Consecration for Contra Costa cemetery

“It’s not something that happens every day,” said Rabbi Raleigh Resnick of Chabad of the Tri Valley, standing under the morning skies of Briones in eastern Contra Costa County.

That “something” was the consecration of the Orthodox portion of the region’s new Jewish cemetery, Gan Shalom.

Blessing the cemetery required a minyan of 10 Orthodox rabbis from around the Bay Area, all under the leadership of Rabbi Elchonon Zohn, who was in the region to conduct a series of workshops. The New York–based Zohn is the founder and director of the Association of Chevros Kadisha (Jewish burial societies) and an acknowledged expert on cemetery consecrations.

He’s done five.

Rabbi Elchonon Zohn (right) leads a minyan of rabbis at Gan Shalom Cemetery. photo/michael fox

“I did one in Alaska once,” Zohn noted as the rabbis gathered around him for the explanation of how the ceremony would work. All had been fasting since waking up that morning. Zohn passed out sheets with various Psalms and a few verses from Isaiah.

“We recite Psalms and walk around [the grounds] seven times,” he explained. “Seven is a figure very often used in Judaism. It’s also kabbalistic. The number seven is a completion. The prayers deal with our recognition of the kindness of God in creating us.”

Joining the rabbis was Sue Lefelstein, associate director of Sinai Memorial Chapel, which co-owns the year-old 82-acre cemetery. “We did have a consecration before we opened,” she said, “but not like this.”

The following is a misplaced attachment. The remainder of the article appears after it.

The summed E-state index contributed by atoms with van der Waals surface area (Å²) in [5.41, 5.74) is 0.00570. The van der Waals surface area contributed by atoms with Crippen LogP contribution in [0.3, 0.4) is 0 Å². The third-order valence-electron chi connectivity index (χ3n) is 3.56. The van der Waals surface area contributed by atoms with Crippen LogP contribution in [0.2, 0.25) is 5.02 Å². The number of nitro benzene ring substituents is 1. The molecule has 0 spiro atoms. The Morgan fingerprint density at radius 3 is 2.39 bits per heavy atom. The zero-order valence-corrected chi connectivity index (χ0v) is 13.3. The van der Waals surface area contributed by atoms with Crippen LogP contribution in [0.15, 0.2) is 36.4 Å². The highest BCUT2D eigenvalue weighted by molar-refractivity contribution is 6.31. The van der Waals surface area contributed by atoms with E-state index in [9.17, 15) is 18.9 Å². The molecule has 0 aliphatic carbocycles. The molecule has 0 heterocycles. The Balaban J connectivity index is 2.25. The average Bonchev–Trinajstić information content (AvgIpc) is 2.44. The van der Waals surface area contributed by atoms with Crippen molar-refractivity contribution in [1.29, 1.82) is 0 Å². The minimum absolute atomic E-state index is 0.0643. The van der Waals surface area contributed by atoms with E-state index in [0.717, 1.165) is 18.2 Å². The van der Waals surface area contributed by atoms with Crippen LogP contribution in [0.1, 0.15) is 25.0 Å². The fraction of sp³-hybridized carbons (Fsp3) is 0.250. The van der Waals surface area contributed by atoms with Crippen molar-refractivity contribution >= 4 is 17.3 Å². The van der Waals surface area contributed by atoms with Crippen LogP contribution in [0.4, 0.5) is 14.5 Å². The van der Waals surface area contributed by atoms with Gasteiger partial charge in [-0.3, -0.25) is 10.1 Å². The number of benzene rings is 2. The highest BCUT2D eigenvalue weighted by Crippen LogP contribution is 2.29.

The area consecrated included the Orthodox section, reserved only for the burial of Jews (no non-Jewish spouses allowed).

Zohn first had to determine true east so the minyan could begin its seven circumnavigations at the southeast corner. When asked why, the rabbi laughed and said, “I’m not sure.”

Once on the spot, the rabbis began the start and stop process of walking the wooded borders. Under the watchful eye of red-tail hawks and turkey vultures overhead, the rabbis prayed as a group, reciting Psalms 102, 103 and 104.

“We begin with the prayer for the poor,” said Zohn. “For there are no more impoverished people than the dead.”

Rabbi Menachem Levine of San Jose’s Congregation Am Echad tucked his tzitzit into his pants, saying, “It’s considered an embarrassment to the dead. We can do mitzvahs and they can’t.”

The rabbis ended up expanding the borders to include not only the current Orthodox burial land, but also the land that will eventually encompass a future expansion.

Zohn explained that each of the seven turns around the borders represents a different form of tzedakah, or charity. After the ceremony, the Bay Area rabbis decided to make a charitable contribution to Zohn, who was to disperse it to various organizations.

Chabad’s Resnick was delighted with the experience, even though he had been fasting all day and had to forego his morning coffee.

“I was just the ‘go-fer’ for this,” he said. “I just made the phone calls. But I consider this a great merit.”

Dan Pine

Dan Pine is a contributing editor at J. He was a longtime staff writer at J. and retired as news editor in 2020.